This is an extended form of the short presentation I made at the 3rd International Open Data Conference today.
I’m working with Omidyar Network to document – through a selection of case studies mainly based in the UK – the impact so far of government open data policies. There are a lot of people thinking about open data impact right now, not least my companions on this panel, and I wanted to take this opportunity to briefly lay out my perspective on the issue, which as I mentioned already is grounded for the most part in the developed world.
When the UK and US governments adopted the open data policies that have led to them being leaders in this field, they did so on a prospectus of potential, and not proof. Open data policies promise to deliver economic efficiencies, governance gains, and social and environmental goods for what in government spending terms is a relatively low initial investment. They promise to keep bureaucracies one step ahead of the internet’s disintermediating power. Sold as such, it’s easy to see why governments in the midst of a global financial crisis and technological revolution bought into open data.
Our expectations have been set high, perhaps too high, in terms of what open data will deliver. Indeed, searching for tangible impacts at scale only three or four years after implementing a long-term policy change such as opening government data, we may yet be disappointed. And it would be a great shame if that disappointment led to disengagement with open data policy. Thankfully there are some front-runners, some stories we can tell about where open data is making a difference right now, and I hope these stories are enough to keep us on the right track, towards a world of open by default.
But we also need to be realistic about how much other factors, factors beyond the availability of information through open government data, affect the impacts we want to see. I want to show you this graph devised by Rufus Pollock of Open Knowledge:
Seeing this graph was a lightbulb moment for me. At a basic level, it illustrates the vast range of issues upon which we expect open data to have some effect. But it’s also a reminder that, as Rufus puts it, open data is a complement, not a substitute, for institutional change. We can’t expect unicorns and rainbows just by creating another CKAN instance. Most of what open data will achieve, it will achieve in partnership with some other kind of hard work.
Back to those good news stories. A study by Deloitte for the UK’s Department of Business estimated that by opening up their transport data, London’s transit authority netted efficiency savings of £58 million for London’s transport users in 2012. As the authors of that study observed, that is a considerable percentage of the projected annual savings that were used to justify the creation of an entirely new and very expensive high speed rail link in another part of the UK.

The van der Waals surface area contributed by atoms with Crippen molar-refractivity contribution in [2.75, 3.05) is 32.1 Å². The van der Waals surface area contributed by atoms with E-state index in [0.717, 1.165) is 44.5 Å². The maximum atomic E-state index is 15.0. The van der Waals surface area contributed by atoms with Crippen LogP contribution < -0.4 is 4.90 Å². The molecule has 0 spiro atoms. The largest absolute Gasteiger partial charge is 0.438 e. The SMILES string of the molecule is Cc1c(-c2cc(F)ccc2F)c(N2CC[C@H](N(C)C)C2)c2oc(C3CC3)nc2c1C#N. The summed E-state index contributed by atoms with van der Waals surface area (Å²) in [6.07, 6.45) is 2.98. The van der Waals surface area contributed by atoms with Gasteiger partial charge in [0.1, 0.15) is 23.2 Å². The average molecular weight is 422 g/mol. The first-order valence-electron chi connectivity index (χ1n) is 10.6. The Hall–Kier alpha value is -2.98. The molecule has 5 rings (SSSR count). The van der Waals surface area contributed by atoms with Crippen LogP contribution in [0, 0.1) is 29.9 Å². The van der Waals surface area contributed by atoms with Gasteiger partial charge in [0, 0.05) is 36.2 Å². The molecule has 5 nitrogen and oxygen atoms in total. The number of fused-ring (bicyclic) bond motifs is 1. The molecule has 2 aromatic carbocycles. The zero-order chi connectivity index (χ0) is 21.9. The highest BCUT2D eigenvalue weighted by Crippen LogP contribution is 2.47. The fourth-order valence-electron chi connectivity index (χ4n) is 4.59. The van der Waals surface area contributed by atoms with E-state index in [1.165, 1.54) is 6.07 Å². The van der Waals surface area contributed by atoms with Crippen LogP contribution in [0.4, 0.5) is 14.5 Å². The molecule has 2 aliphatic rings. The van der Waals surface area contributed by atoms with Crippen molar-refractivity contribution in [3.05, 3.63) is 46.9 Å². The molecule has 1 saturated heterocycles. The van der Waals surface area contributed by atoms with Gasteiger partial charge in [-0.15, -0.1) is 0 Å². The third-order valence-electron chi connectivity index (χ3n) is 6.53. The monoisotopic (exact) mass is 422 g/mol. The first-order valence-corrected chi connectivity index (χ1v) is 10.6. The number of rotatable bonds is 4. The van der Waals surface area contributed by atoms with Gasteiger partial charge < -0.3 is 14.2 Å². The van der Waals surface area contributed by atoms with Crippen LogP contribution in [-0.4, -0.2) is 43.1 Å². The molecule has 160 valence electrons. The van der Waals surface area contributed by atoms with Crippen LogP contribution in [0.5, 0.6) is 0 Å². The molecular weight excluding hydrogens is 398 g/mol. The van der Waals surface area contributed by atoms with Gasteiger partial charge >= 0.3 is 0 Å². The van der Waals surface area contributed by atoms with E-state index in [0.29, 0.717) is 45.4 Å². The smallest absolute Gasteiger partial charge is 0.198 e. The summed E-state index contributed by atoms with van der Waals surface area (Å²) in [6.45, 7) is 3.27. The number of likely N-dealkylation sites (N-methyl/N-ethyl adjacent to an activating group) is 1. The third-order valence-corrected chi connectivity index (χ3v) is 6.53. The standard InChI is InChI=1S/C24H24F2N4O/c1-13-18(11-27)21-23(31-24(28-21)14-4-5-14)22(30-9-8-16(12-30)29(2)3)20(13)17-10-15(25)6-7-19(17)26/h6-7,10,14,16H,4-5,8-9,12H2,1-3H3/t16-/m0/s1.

Playing around with numbers is one of the nicest ways to talk about impact, and in countries like the UK, where the civil service has actually created standard estimates for what an hour of my time is worth to me, it’s relatively easy to do. But talking about the wider social or political impacts that flow from the release of a particular data set is a lot trickier.
Even if you start trying to equate a country’s open data policy with shifts in its ranking on this or that social or political global performance indicator (and those sorts of indices bring their own issues with them), you’ll find causality hard to prove, not least because such indices are extremely high level, and the open data value chain is very long indeed. And you can add to this the problem that most studies designed to measure impact want their protagonists to have a set of goals they’re working towards, and that open data, by contrast, says “we’re releasing this to the world precisely because we believe we alone don’t know all the great things to do with it”.
Hard problems like this are of course great for academics. But I’m not an academic. My background is in journalism and activism. Essentially, I write stories. And right now, when it comes to open data impact, I don’t think that completely disqualifies me from the job at hand.
The best example we have so far of benchmarking open data impact is the Worldwide Web Foundation’s Open Data Barometer. And the way they measure impact is – they see how often open data is mentioned in the press and online. This is, in my mind, pretty much equivalent to measuring how good a story it is.
My stories don’t need fairytale castles or knights in shining armour, but they do need to resonate with someone who is unlikely to ever attend a hack day, or know what a Hadoop cluster is. So if you think you are sitting on such a story, or you know someone else who might be, I’d urge you to come and find me over the next couple of days.
Thank you very much.